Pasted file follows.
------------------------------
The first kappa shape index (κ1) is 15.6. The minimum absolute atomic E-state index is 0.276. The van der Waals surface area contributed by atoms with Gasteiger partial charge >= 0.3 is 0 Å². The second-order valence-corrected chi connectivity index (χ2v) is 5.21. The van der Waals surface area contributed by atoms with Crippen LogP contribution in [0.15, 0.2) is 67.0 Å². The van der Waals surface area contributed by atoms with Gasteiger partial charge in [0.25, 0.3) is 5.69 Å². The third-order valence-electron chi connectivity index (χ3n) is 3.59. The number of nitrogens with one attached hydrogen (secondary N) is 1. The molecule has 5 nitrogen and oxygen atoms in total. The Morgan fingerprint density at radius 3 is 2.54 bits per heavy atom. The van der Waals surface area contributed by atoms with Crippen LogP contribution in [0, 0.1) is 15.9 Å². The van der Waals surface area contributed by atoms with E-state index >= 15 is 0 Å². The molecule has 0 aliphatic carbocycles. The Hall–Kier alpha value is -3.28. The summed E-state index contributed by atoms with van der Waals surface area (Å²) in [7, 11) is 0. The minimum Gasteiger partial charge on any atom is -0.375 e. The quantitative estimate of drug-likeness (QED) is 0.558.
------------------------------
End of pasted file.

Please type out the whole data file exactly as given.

The first kappa shape index (κ1) is 15.6. The minimum absolute atomic E-state index is 0.276. The van der Waals surface area contributed by atoms with Gasteiger partial charge >= 0.3 is 0 Å². The second-order valence-corrected chi connectivity index (χ2v) is 5.21. The van der Waals surface area contributed by atoms with Crippen LogP contribution in [0.15, 0.2) is 67.0 Å². The van der Waals surface area contributed by atoms with Gasteiger partial charge in [0.25, 0.3) is 5.69 Å². The third-order valence-electron chi connectivity index (χ3n) is 3.59. The number of nitrogens with one attached hydrogen (secondary N) is 1. The molecule has 5 nitrogen and oxygen atoms in total. The Morgan fingerprint density at radius 3 is 2.54 bits per heavy atom. The van der Waals surface area contributed by atoms with Crippen LogP contribution in [0, 0.1) is 15.9 Å². The van der Waals surface area contributed by atoms with E-state index >= 15 is 0 Å². The molecule has 0 aliphatic carbocycles. The Hall–Kier alpha value is -3.28. The summed E-state index contributed by atoms with van der Waals surface area (Å²) in [7, 11) is 0. The minimum Gasteiger partial charge on any atom is -0.375 e. The quantitative estimate of drug-likeness (QED) is 0.558.